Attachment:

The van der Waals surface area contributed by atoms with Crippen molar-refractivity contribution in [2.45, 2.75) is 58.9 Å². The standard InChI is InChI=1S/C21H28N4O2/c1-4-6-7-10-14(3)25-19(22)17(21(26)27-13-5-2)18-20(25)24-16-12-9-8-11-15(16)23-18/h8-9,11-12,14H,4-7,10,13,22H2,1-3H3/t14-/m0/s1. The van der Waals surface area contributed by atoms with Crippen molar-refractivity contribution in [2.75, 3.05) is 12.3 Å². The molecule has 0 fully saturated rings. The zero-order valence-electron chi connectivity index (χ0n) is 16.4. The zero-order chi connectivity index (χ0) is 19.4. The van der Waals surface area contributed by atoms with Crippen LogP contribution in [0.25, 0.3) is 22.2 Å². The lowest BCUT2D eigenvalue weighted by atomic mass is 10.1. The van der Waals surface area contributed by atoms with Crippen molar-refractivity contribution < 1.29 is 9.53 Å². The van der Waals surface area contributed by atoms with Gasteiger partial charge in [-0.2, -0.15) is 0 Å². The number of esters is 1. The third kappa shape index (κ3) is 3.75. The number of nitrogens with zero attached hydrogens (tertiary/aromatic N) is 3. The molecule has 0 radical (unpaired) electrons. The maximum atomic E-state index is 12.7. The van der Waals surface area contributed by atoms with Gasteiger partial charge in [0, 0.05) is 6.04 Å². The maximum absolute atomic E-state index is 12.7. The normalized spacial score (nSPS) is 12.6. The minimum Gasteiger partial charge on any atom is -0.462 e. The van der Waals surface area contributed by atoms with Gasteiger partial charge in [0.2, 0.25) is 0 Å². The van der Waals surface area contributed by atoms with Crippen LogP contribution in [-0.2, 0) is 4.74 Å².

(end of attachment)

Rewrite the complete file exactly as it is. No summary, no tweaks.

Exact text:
The van der Waals surface area contributed by atoms with Crippen molar-refractivity contribution in [2.45, 2.75) is 58.9 Å². The standard InChI is InChI=1S/C21H28N4O2/c1-4-6-7-10-14(3)25-19(22)17(21(26)27-13-5-2)18-20(25)24-16-12-9-8-11-15(16)23-18/h8-9,11-12,14H,4-7,10,13,22H2,1-3H3/t14-/m0/s1. The van der Waals surface area contributed by atoms with Crippen molar-refractivity contribution in [2.75, 3.05) is 12.3 Å². The molecule has 0 fully saturated rings. The zero-order valence-electron chi connectivity index (χ0n) is 16.4. The zero-order chi connectivity index (χ0) is 19.4. The van der Waals surface area contributed by atoms with Crippen LogP contribution in [0.25, 0.3) is 22.2 Å². The lowest BCUT2D eigenvalue weighted by atomic mass is 10.1. The van der Waals surface area contributed by atoms with Crippen molar-refractivity contribution < 1.29 is 9.53 Å². The van der Waals surface area contributed by atoms with Gasteiger partial charge in [-0.2, -0.15) is 0 Å². The number of esters is 1. The third kappa shape index (κ3) is 3.75. The number of nitrogens with zero attached hydrogens (tertiary/aromatic N) is 3. The molecule has 0 radical (unpaired) electrons. The maximum atomic E-state index is 12.7. The van der Waals surface area contributed by atoms with Gasteiger partial charge in [0, 0.05) is 6.04 Å². The maximum absolute atomic E-state index is 12.7. The normalized spacial score (nSPS) is 12.6. The minimum Gasteiger partial charge on any atom is -0.462 e. The van der Waals surface area contributed by atoms with Gasteiger partial charge in [0.2, 0.25) is 0 Å². The van der Waals surface area contributed by atoms with Crippen LogP contribution in [-0.2, 0) is 4.74 Å².